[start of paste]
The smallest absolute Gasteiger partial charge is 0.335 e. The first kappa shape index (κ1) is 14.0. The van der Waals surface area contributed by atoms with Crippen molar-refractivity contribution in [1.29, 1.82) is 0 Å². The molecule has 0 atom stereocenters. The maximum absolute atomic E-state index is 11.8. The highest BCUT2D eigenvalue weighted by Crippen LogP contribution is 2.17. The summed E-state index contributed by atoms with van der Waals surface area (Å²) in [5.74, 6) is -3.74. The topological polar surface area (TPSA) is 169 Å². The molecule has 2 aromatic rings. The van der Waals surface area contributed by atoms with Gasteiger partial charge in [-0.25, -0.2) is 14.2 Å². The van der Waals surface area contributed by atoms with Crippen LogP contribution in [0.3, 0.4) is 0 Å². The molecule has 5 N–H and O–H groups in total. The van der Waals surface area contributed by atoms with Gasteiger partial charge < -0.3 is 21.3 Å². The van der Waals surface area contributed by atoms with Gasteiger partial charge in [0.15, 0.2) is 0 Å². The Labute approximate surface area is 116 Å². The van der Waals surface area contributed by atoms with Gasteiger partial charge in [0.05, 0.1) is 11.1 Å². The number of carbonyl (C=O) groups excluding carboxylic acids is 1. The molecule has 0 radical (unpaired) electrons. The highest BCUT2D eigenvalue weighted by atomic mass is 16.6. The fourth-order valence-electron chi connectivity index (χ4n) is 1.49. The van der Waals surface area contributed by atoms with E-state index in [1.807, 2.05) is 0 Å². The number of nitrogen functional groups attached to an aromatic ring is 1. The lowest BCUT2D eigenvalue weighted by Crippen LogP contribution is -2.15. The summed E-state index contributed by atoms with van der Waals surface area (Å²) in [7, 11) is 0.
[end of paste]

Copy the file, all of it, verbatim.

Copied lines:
The smallest absolute Gasteiger partial charge is 0.335 e. The first kappa shape index (κ1) is 14.0. The van der Waals surface area contributed by atoms with Crippen molar-refractivity contribution in [1.29, 1.82) is 0 Å². The molecule has 0 atom stereocenters. The maximum absolute atomic E-state index is 11.8. The highest BCUT2D eigenvalue weighted by Crippen LogP contribution is 2.17. The summed E-state index contributed by atoms with van der Waals surface area (Å²) in [5.74, 6) is -3.74. The topological polar surface area (TPSA) is 169 Å². The molecule has 2 aromatic rings. The van der Waals surface area contributed by atoms with Gasteiger partial charge in [-0.25, -0.2) is 14.2 Å². The van der Waals surface area contributed by atoms with Crippen LogP contribution in [0.3, 0.4) is 0 Å². The molecule has 5 N–H and O–H groups in total. The van der Waals surface area contributed by atoms with Gasteiger partial charge < -0.3 is 21.3 Å². The van der Waals surface area contributed by atoms with Gasteiger partial charge in [0.15, 0.2) is 0 Å². The Labute approximate surface area is 116 Å². The van der Waals surface area contributed by atoms with Gasteiger partial charge in [0.05, 0.1) is 11.1 Å². The number of carbonyl (C=O) groups excluding carboxylic acids is 1. The molecule has 0 radical (unpaired) electrons. The highest BCUT2D eigenvalue weighted by atomic mass is 16.6. The fourth-order valence-electron chi connectivity index (χ4n) is 1.49. The van der Waals surface area contributed by atoms with E-state index in [1.807, 2.05) is 0 Å². The number of nitrogen functional groups attached to an aromatic ring is 1. The lowest BCUT2D eigenvalue weighted by Crippen LogP contribution is -2.15. The summed E-state index contributed by atoms with van der Waals surface area (Å²) in [7, 11) is 0.